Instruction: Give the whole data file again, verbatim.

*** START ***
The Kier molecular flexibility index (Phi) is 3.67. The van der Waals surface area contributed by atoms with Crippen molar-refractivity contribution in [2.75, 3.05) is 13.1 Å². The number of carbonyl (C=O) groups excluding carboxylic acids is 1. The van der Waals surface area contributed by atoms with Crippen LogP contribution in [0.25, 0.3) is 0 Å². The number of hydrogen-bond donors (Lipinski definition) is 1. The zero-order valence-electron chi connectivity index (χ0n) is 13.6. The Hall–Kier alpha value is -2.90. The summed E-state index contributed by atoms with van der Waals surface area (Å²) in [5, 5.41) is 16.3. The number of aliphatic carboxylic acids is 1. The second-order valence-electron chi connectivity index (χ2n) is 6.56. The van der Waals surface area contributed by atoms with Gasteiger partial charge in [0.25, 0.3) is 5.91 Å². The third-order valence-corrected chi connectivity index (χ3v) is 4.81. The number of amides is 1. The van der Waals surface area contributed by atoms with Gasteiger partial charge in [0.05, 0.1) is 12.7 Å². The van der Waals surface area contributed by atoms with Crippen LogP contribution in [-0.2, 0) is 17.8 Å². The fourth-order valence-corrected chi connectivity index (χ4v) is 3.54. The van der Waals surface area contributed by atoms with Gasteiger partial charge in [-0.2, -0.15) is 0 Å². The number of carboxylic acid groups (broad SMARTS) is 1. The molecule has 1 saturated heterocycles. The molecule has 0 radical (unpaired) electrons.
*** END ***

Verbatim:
The Kier molecular flexibility index (Phi) is 3.67. The van der Waals surface area contributed by atoms with Crippen molar-refractivity contribution in [2.75, 3.05) is 13.1 Å². The number of carbonyl (C=O) groups excluding carboxylic acids is 1. The van der Waals surface area contributed by atoms with Crippen LogP contribution in [0.25, 0.3) is 0 Å². The number of hydrogen-bond donors (Lipinski definition) is 1. The zero-order valence-electron chi connectivity index (χ0n) is 13.6. The Hall–Kier alpha value is -2.90. The summed E-state index contributed by atoms with van der Waals surface area (Å²) in [5, 5.41) is 16.3. The number of aliphatic carboxylic acids is 1. The second-order valence-electron chi connectivity index (χ2n) is 6.56. The van der Waals surface area contributed by atoms with Gasteiger partial charge in [0.25, 0.3) is 5.91 Å². The third-order valence-corrected chi connectivity index (χ3v) is 4.81. The number of amides is 1. The van der Waals surface area contributed by atoms with Gasteiger partial charge in [0.05, 0.1) is 12.7 Å². The van der Waals surface area contributed by atoms with Crippen LogP contribution in [-0.2, 0) is 17.8 Å². The fourth-order valence-corrected chi connectivity index (χ4v) is 3.54. The van der Waals surface area contributed by atoms with Gasteiger partial charge in [-0.2, -0.15) is 0 Å². The number of carboxylic acid groups (broad SMARTS) is 1. The molecule has 1 saturated heterocycles. The molecule has 0 radical (unpaired) electrons.